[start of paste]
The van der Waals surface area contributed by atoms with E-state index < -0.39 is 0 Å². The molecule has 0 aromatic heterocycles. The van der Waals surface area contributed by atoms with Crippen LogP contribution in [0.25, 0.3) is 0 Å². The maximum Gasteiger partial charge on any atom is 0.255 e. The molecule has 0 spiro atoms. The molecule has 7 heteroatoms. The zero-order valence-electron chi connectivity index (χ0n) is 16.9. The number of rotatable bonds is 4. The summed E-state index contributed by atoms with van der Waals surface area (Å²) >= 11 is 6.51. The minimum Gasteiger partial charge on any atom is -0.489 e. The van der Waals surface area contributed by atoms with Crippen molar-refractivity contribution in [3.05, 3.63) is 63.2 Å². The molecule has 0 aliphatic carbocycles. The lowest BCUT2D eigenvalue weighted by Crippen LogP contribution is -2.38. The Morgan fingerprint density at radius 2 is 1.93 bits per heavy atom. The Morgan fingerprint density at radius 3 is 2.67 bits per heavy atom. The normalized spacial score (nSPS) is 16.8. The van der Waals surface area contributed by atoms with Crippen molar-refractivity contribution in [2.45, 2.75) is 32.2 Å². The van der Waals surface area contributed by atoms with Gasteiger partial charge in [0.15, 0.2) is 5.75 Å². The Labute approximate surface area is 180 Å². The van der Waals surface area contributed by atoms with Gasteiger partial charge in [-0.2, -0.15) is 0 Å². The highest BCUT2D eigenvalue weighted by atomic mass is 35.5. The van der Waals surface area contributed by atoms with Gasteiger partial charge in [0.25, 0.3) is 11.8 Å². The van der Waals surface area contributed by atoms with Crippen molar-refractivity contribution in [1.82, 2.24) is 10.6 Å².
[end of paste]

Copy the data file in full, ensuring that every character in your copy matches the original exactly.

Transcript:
The van der Waals surface area contributed by atoms with E-state index < -0.39 is 0 Å². The molecule has 0 aromatic heterocycles. The van der Waals surface area contributed by atoms with Crippen LogP contribution in [0.25, 0.3) is 0 Å². The maximum Gasteiger partial charge on any atom is 0.255 e. The molecule has 0 spiro atoms. The molecule has 7 heteroatoms. The zero-order valence-electron chi connectivity index (χ0n) is 16.9. The number of rotatable bonds is 4. The summed E-state index contributed by atoms with van der Waals surface area (Å²) >= 11 is 6.51. The minimum Gasteiger partial charge on any atom is -0.489 e. The van der Waals surface area contributed by atoms with Crippen molar-refractivity contribution in [3.05, 3.63) is 63.2 Å². The molecule has 0 aliphatic carbocycles. The lowest BCUT2D eigenvalue weighted by Crippen LogP contribution is -2.38. The Morgan fingerprint density at radius 2 is 1.93 bits per heavy atom. The Morgan fingerprint density at radius 3 is 2.67 bits per heavy atom. The normalized spacial score (nSPS) is 16.8. The van der Waals surface area contributed by atoms with Crippen molar-refractivity contribution in [2.45, 2.75) is 32.2 Å². The van der Waals surface area contributed by atoms with Gasteiger partial charge in [0.15, 0.2) is 5.75 Å². The Labute approximate surface area is 180 Å². The van der Waals surface area contributed by atoms with Gasteiger partial charge in [-0.2, -0.15) is 0 Å². The highest BCUT2D eigenvalue weighted by atomic mass is 35.5. The van der Waals surface area contributed by atoms with Gasteiger partial charge in [0.25, 0.3) is 11.8 Å². The van der Waals surface area contributed by atoms with Crippen molar-refractivity contribution in [1.82, 2.24) is 10.6 Å².